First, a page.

This post is brought to you in association with Co-operative Legal Services…
While I’ve never been in the position of organising a funeral, I have seen first-hand how tough and emotionally challenging it can be.
At a time when you’re reeling from losing someone you love, you have to think about the logistics of putting together a final farewell, alongside trying to understand the various laws and legislation that a death brings. If you find yourself in a difficult position, you can find legal help from Co-operative Legal Services, who can help deal with the more complicated aspects, to make the difficult process that little bit easier.
I’m no expert on the matter, so I’m handing this post over to the team at Co-operative, who can explain a few things to keep in mind:
If there’s a Will, then probate will usually help determine a large part of this process. To put it simply, Grant of Probate, as expressed in the Will, determines who is in charge of dividing the estate. These become known as Executors, or Personal Representatives, and have the legal authority to divide and access the estate. This is important, since a lot of the estate can’t be accessed without it; property and large valuables, for instance, can’t be accessed without a probate or letter of administration.
Intestacy and Family
Of course, when someone dies without a Will, it becomes more complicated. Rules of intestacy are used to determine what happens to the estate, as well as appointing Executors. This is done through letters of administration when Grant of Probate can’t be applied.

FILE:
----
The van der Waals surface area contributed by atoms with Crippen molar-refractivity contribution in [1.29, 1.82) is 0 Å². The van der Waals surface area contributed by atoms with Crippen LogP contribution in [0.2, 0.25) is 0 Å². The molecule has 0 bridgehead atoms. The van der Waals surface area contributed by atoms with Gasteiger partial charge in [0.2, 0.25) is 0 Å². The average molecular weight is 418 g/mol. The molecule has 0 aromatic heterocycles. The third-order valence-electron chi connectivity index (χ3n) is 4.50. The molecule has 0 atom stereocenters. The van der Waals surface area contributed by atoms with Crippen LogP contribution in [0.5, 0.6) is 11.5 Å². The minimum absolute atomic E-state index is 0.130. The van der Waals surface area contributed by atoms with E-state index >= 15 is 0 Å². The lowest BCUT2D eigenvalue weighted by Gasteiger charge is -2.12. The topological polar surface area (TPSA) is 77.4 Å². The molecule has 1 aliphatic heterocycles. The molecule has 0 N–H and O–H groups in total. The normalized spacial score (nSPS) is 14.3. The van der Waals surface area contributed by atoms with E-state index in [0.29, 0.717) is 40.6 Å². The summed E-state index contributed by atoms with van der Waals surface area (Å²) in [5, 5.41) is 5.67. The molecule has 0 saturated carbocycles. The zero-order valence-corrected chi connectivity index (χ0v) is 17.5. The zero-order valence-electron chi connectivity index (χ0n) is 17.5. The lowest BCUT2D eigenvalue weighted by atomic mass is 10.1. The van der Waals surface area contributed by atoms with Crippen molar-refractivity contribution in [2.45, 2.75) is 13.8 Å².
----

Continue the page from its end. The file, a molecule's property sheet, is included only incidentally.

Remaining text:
Rules of Intestacy have been in place since 1925 and are generally used to determine next of kin. They look at the closest ‘class’ of kin and move outwards, finding the first living relative at the time of intestate (when the deceased died).
If no living relative can be found, the estate goes to the Crown. However, this is a very complicated legal area and you might be missed out. If you feel there is a chance for you to apply, or that you may be one of the closest relatives, you may wish to apply for letters of administration or simply make yourself more aware. This can often be a complicated process, as it does include valuing the estate before anything else can happen, so professional assistance is advised, even here.
That said, the basic principles remain the same. The closer you are to the deceased, the more likely you’ll apply under rules of intestacy. It should be noted, however, that unregistered partners and non-blood relatives do not count for the purposes of intestacy.
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